And the word of the LORD came to me, saying, “Jeremiah, what do you see?” And I said, “I see an almond branch.” Then the LORD said to me, “You have seen well, for I am watching over my word to perform it (Jeremiah 1: 11-12).

Wherever we are, whatever we are doing, whatever situation we now face, I pray, sister, we ask for help in being watchful, in being observant, in desiring to see with clear, open eyes, what lies before us, yes–the miracle in the death, the life awaiting awakening, the word of God He is asking us to see, live out, believe.

For Loop Poetry Project, write a poem on an experience with change. Consider your present circumstances: what is different than what it was before? How can you bring to life your observations of these changes? Will you focus on the facts–the details of change that comes with time? Or will it be more of a rumination of the heart? 

Some ideas to consider: how has your body changed, and how do you feel about that? What about your relationships? The environment? Your home? Your attitudes and/or opinions? Your interests and affinities? Your desires and questions about the world?

Share your poem below or on social media using the hashtag #looppoetryproject so we can find you. You can also share your poem in the private Facebook group, Loop Poetry Project, a supportive community of women pursuing heart wholeness through writing poetry. (Pursuing what is true, not perfection.)



To Be Taught

How is it that raindrops on windshields
and empty bleachers signal sadness,
memories of people in their youth
or old age congregating as if they
are known and understood,
inhabiting their moments fully
grounded in their feelings,
experiencing the living of smiling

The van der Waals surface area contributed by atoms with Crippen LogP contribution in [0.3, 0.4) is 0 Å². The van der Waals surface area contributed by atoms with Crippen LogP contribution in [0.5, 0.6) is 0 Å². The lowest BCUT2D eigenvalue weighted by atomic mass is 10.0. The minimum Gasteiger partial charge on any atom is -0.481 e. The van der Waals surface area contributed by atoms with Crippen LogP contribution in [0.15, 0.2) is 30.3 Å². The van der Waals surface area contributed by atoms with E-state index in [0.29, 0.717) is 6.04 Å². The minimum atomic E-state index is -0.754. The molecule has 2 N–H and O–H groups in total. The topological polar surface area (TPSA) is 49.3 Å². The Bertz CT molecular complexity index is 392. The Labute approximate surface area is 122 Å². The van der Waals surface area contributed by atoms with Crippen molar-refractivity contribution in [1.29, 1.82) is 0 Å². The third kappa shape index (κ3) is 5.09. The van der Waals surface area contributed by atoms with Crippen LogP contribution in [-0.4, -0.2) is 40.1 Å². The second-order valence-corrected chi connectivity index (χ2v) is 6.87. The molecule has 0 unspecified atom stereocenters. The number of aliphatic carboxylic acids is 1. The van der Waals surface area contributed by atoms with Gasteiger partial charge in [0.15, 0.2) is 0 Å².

and talking, crying and dancing,
without circumspection or analysis
or wistfulness or regret.
How can living be so easy
(breathing taken for granted)
an attitude undignified and wildly beautiful
in its freedom to be what it is
and not second-guess its meaning
or one’s role in it, a bold wild dance
of living loved and knowing it
so that each step is perfectly sure
and unparalleled in grace,
the way our eyes meet
and you teach me all these things
without saying a word.

This post appeared originally at

the author of fear: who is it going to be?

We got tested for the Corona-19 virus on Friday. Three of the five of us–with the other two going in soon. And now we await results. 

Photo by Abby Camp

We were exposed to it by a friend on my birthday, and this Wednesday will be the 14th day of our quarantine. This dear friend, though, a single dad of four children, has been in the hospital for nine days. He is stable now. But we continue to lift up our hands and pray.

Sometimes the most difficult first step in surrendering fear to God is recognizing we are afraid. Satan doesn’t want us to recognize our fear. He doesn’t want us to name what it is that makes us anxious, desperate, stressed. Here is our habit: We let fear dictate our actions, our decisions, our rhythm of life.

What does a life of fear look like? Well, it can look a lot like believing lies:

We can fear we will not be loved unless we perform and earn validation from people outside our family. So we work hard and stay up late and choose opportunities to prove ourselves while neglecting what God puts in front of us to do and ignoring whom God puts in front of us to love.


We can fear we will fail at the task God has given us to do. So we have a history of spending time doing other things–maybe even good things–that are in our comfort zones. Things to make us feel good about ourselves, where we can rely upon our own strengths, have control and predict the outcome.

We can fear vulnerability. So we hide and shade the truth. We fear we will be loved less–or outright rejected–or filled with shame if we reveal the deepest secrets of our hearts. 

What are your fears? What does your life look like because of these fears? What are the outcomes?

No matter what we fear, this is what we need to remember:

Jesus already granted us salvation. Jesus already came for us, restored us to Himself, took all sin, all fear, and invited us into His fullness. We are reconciled to Him. All God’s wrath and judgment already came and was laid on Christ.